In 1913, suffragette Emily Davison threw herself under a horse in the battle to have all women acknowledged and valued as equal to their male counterparts. Yet now, more than one hundred years later, women are throwing other women under the bus simply for stating the biological fact that they are women.
Such regression, though packaged by many as “progress,” has, in my opinion, produced a side effect that is little spoken of and even less understood – a negative impact on the mental health of the young female.
The world demands so much from us – from body image to forever shifting social dynamics. But now the very essence of womanhood is being side-lined from the institutions and spaces we fought so hard to create.
A report in the Times revealed that the NHS Child and Adolescent Mental Health Services (CAMHS) in the UK has been so swamped with concerns about teenage self-harm that the service was reaching “breaking point,” with waiting times of more than two years for young people at risk of suicide to see a professional.
Is Female Identity Being Erased?
This raises the question: could the trans debate be a contributing factor in the rise of depression in girls, which experts have identified over the past few years?
With young girls already facing a mental health crisis from lockdowns and social media, a point of stability once rested on a sense of their self and independence; however, that now seems to be withering away with the “erosion of women.”
As a young woman with anxiety, my identity has been coupled with an objective sense of gender, which made me appreciate the importance of the hard-fought-for representation for women in all social strata, from business to politics.
Now, as gender becomes reduced to nothing more than a “feeling,” those important victories look as if they have been diminished, with the female sex demoralized. Why should it now matter if a biological female succeeds where a male has not?
Why care about women’s rights if anyone can usurp the role of a woman and claim to be one?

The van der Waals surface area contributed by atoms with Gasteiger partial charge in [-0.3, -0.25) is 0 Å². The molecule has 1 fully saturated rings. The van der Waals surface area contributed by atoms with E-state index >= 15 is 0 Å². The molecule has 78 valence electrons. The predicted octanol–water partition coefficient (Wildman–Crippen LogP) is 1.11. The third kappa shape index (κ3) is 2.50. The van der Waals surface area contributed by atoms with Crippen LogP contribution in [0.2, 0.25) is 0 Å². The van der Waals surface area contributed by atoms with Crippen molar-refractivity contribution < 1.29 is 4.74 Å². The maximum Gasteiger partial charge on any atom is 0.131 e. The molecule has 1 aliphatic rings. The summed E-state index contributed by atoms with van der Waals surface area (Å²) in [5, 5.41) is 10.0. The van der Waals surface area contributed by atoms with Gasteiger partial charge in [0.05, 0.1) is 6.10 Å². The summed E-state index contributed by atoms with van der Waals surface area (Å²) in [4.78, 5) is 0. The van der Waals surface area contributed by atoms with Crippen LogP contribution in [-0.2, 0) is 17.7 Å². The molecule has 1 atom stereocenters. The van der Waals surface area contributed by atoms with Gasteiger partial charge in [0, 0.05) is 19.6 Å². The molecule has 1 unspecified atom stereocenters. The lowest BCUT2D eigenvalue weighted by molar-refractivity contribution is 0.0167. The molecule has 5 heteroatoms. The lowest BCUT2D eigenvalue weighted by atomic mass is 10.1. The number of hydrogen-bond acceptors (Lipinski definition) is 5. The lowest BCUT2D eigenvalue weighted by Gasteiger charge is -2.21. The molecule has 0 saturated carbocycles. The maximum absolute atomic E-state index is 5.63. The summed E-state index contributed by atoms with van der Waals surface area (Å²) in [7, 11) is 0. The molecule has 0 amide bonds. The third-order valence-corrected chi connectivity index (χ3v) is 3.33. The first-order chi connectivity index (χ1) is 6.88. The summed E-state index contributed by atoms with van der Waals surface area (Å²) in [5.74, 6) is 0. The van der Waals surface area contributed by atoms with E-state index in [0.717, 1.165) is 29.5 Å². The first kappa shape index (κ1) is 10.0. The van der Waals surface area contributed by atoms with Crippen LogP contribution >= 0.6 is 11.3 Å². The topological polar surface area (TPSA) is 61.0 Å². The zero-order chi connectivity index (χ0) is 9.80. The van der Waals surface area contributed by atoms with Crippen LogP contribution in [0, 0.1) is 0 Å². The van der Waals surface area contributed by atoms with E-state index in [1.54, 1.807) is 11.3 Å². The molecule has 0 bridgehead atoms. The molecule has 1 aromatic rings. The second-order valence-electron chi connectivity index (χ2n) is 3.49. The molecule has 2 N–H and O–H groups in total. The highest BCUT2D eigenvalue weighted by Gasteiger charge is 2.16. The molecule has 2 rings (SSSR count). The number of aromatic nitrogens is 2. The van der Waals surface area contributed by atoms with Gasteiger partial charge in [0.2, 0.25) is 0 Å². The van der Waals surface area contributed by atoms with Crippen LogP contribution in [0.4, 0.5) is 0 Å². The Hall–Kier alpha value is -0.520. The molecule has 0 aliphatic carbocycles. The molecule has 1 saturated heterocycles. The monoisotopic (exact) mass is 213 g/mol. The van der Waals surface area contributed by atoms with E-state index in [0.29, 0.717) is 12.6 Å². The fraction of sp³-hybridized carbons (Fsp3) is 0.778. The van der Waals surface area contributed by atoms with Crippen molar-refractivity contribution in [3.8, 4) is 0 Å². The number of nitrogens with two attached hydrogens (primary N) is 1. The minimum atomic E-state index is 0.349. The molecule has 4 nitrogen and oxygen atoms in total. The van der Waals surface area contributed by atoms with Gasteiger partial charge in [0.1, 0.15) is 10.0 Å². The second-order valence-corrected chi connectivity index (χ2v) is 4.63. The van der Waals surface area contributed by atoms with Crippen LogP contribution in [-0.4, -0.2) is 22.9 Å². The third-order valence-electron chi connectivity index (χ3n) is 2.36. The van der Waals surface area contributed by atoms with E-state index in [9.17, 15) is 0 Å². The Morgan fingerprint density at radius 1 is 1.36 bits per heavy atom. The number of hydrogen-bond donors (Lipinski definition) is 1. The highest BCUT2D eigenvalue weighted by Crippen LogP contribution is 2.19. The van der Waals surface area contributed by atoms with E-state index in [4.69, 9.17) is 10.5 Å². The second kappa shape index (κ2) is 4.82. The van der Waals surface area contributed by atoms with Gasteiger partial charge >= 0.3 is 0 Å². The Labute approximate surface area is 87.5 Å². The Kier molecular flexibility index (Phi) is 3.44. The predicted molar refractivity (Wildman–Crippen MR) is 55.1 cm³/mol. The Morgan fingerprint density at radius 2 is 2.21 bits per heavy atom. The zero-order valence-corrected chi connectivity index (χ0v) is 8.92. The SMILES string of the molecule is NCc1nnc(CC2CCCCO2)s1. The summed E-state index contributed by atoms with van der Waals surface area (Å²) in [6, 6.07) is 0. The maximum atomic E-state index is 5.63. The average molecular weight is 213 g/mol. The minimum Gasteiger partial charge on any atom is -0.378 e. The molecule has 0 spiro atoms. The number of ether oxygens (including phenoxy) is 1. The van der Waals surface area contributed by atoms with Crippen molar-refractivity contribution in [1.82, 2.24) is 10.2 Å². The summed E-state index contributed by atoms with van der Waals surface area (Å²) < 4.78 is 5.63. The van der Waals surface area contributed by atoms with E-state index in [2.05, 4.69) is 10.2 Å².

Why care if the next president is a woman? Why concern ourselves with reproductive rights which can only be experienced by one half of the gender binary, when everyone and anyone can simply usurp the role of a woman and claim to be one?
In March, Lia Thomas, a 22-year-old transgender woman, was able to compete in the NCAA swimming competition – and won. The athlete, born with the proven physical benefits of a male, was competing in the women’s division against biological women.
This created a debate which involved one side of the argument outright denying the existence of biological females and the other rejecting the idea that males should be competing in women's sports at all. The latter, of course, led to accusations of “transphobia” and bigotry.
With such confusion, life is increasing in complexity. The simple descriptors we used to identify people are being thrown away and replaced with a mishmash of an unending, ever-expanding list of pronouns and identities.
While the intention of those who promote this might be to achieve inclusivity, its actual impact is to erode the certainty of everyday life. For example, last year, British Airways dropped “ladies and gentlemen” from its announcements in favor of gender-neutral terms. Disney recently announced its parks won’t use the phrase “boys and girls” anymore either. This not only alienates girls and women, but also boys and men.
Last month, research from Steer Education showed that far too many girls are sad, anxious, and hiding their troubles from family and friends. We’ve entered into a mental health pandemic, which I have felt in my own personal struggle with anxiety.
In this ever-changing society and what is essentially the not-so-gradual “cancelling of the female identity,” could it be possible that the trans debate may be a factor in the rise in depression which experts have identified over the past few years?
In many industries and aspects of life, women are being erased, and “woman” is becoming a dirty word; basic biology is now taboo. How that impacts women such as myself is a question I ask myself every day. If anything, it only makes me feel invisible.
For a young woman trying to understand the world, where success is sadly weighed in likes and retweets, and with conflicting pressures from glossy-mags and social media influencers telling me what a woman should be, and activists, politicians and the media saying the very opposite, my path as a woman is now ever-changing, evermore confusing – and it’s only exacerbated by the fact that even the world itself no longer knows what it is.
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